Native American tribes in Nevada are advocating for a legislation that would set the rules for marijuana cultivation and sale on Native American Land. The bill provisions also regulations for dispensaries that will ensure they operate in accordance with federal laws.
The Native American community is hoping that the development of the cannabis industry on native land will help end poverty, create jobs and will provide bright economic future.
Senate Bill 375 and Senate Bill 396, signed in June by Governor Brian Sandoval, allowed the tribes to negotiate with the federal government the legalization of marijuana for medical and recreational uses.
However, it’s still unclear whether will be amended a key point in the legislation that refers to the taxation of cannabis sales.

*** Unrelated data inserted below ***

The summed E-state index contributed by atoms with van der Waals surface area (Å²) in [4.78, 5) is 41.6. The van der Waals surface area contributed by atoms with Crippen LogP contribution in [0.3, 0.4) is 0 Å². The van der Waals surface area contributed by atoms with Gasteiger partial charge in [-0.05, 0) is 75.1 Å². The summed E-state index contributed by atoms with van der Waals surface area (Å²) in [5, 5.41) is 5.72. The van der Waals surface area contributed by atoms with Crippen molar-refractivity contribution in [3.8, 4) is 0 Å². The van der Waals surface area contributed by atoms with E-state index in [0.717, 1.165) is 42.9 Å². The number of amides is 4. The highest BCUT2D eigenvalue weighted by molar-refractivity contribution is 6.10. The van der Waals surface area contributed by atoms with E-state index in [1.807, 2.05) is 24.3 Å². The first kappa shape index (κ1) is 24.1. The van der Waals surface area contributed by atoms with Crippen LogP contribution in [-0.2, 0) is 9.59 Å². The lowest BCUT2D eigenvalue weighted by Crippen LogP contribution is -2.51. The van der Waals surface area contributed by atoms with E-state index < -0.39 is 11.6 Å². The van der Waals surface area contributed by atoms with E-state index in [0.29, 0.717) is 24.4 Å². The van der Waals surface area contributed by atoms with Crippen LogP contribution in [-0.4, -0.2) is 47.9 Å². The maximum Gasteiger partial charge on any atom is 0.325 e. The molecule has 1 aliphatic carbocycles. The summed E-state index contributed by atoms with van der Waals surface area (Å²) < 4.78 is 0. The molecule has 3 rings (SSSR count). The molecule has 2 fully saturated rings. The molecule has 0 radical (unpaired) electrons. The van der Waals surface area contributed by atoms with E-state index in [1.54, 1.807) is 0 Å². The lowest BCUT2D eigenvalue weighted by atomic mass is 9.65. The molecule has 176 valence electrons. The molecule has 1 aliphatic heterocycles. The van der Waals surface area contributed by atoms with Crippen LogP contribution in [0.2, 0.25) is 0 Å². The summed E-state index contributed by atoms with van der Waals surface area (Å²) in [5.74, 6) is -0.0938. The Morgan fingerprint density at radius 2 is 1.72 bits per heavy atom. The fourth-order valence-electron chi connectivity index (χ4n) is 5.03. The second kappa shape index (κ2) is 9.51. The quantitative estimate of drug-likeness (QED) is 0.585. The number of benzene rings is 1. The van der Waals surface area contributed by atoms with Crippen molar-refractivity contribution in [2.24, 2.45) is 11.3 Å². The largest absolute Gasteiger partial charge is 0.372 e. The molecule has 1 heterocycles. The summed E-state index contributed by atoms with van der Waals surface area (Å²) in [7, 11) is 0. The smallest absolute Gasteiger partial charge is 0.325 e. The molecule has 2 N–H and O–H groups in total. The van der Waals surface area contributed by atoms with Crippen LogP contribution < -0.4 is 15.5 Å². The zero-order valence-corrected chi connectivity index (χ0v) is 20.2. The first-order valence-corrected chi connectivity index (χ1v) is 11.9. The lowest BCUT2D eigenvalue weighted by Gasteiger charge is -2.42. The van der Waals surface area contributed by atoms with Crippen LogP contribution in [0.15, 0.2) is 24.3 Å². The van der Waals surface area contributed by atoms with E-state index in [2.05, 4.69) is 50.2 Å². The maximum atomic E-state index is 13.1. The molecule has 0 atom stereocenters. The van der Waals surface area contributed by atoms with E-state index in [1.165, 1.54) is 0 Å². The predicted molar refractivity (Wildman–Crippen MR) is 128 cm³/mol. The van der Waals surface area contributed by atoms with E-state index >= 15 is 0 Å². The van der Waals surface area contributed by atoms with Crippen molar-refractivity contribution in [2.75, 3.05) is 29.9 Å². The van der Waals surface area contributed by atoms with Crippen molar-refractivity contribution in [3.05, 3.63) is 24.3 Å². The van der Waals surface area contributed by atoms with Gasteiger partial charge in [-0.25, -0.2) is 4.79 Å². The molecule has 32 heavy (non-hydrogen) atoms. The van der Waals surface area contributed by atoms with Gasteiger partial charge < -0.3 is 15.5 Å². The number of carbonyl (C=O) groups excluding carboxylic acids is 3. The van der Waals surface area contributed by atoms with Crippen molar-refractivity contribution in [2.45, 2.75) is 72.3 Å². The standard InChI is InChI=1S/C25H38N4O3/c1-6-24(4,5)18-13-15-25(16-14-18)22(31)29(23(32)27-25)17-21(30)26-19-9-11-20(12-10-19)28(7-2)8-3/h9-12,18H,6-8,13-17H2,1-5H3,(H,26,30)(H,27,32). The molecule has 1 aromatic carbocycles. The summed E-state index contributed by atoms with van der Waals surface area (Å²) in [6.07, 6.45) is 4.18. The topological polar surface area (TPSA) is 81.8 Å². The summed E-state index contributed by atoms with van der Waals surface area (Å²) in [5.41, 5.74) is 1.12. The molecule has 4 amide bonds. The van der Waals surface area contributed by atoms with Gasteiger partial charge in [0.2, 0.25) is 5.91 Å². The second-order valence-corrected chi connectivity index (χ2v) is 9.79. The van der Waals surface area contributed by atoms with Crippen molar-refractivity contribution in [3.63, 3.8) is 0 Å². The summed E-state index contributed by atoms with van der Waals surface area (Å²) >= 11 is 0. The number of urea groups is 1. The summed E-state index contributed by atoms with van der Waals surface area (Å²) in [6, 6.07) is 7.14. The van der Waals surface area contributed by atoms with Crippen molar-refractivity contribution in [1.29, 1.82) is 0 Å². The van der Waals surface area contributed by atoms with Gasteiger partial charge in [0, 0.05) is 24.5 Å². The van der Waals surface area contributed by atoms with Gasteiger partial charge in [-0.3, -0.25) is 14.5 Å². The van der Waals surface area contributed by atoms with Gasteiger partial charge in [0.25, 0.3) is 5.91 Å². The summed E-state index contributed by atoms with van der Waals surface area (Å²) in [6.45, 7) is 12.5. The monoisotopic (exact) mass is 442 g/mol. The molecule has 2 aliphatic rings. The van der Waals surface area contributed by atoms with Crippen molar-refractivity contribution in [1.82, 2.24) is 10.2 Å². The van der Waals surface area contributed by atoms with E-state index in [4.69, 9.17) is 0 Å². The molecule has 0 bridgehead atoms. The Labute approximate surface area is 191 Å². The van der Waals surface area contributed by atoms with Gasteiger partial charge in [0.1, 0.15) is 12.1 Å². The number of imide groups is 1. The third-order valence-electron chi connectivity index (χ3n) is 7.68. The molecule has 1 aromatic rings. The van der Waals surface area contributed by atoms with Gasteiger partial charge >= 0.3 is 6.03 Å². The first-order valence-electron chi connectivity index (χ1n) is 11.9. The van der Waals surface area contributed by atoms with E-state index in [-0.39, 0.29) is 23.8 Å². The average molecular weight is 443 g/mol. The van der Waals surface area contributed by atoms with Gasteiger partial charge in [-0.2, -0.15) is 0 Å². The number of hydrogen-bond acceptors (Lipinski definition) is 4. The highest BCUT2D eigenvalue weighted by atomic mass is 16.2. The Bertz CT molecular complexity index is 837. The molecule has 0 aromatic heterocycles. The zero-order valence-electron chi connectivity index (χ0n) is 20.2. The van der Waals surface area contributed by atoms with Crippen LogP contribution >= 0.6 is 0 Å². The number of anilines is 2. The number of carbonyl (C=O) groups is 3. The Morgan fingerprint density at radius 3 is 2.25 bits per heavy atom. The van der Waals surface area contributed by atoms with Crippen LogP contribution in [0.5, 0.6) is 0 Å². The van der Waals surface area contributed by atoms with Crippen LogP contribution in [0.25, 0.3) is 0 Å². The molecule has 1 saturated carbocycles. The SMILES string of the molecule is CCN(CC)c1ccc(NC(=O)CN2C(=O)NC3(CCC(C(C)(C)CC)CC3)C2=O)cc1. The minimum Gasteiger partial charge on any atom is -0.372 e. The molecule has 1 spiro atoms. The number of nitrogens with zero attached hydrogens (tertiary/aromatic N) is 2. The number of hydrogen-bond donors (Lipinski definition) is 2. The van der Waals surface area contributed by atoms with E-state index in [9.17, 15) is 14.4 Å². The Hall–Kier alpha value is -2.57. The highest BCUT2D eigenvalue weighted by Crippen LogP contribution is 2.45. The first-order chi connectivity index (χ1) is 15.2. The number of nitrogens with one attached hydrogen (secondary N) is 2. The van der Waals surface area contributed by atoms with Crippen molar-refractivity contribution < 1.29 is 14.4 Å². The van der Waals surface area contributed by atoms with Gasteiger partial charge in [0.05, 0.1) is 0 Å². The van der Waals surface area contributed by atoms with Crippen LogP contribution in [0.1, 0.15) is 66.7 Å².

Legislators insist that the tribes should follow state rules and comply with the same health, security and taxation standards like state-licensed businesses. Meanwhile, Native American companies have a great advantage over other businesses in the cannabis industry, as they do not pay taxes on money earned on reservations.
Even though the state of Nevada enacts hefty taxes on marijuana sales, the tribal sovereignty exempts tribes from federal income taxes on their earnings. This means that a tribe-owned marijuana firm could earn a profit margin of up to 85 percent.
Tribes also hope that if they manage to secure a tax-free cannabis, this will bring many benefits for the community and provide jobs to its members. Currently about 98 percent of the approximately 1,100 tribal members are unemployed.